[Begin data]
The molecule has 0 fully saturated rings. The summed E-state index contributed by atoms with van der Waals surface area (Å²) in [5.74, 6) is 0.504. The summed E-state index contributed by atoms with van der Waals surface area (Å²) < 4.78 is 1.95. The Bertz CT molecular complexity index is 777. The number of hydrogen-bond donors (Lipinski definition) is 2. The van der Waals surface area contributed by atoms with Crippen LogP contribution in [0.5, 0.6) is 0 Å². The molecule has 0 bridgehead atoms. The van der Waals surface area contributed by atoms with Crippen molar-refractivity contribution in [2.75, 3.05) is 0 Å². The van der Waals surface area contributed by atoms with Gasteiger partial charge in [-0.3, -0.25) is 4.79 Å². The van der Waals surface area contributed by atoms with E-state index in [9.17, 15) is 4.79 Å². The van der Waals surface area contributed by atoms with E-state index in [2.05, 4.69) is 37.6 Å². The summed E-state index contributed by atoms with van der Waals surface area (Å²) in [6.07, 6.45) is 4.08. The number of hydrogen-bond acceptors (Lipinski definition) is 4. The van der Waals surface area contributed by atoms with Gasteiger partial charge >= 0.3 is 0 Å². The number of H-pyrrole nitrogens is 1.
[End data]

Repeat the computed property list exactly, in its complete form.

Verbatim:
The molecule has 0 fully saturated rings. The summed E-state index contributed by atoms with van der Waals surface area (Å²) in [5.74, 6) is 0.504. The summed E-state index contributed by atoms with van der Waals surface area (Å²) < 4.78 is 1.95. The Bertz CT molecular complexity index is 777. The number of hydrogen-bond donors (Lipinski definition) is 2. The van der Waals surface area contributed by atoms with Crippen LogP contribution in [0.5, 0.6) is 0 Å². The molecule has 0 bridgehead atoms. The van der Waals surface area contributed by atoms with Crippen molar-refractivity contribution in [2.75, 3.05) is 0 Å². The van der Waals surface area contributed by atoms with Gasteiger partial charge in [-0.3, -0.25) is 4.79 Å². The van der Waals surface area contributed by atoms with E-state index in [9.17, 15) is 4.79 Å². The van der Waals surface area contributed by atoms with E-state index in [2.05, 4.69) is 37.6 Å². The summed E-state index contributed by atoms with van der Waals surface area (Å²) in [6.07, 6.45) is 4.08. The number of hydrogen-bond acceptors (Lipinski definition) is 4. The van der Waals surface area contributed by atoms with Gasteiger partial charge >= 0.3 is 0 Å². The number of H-pyrrole nitrogens is 1.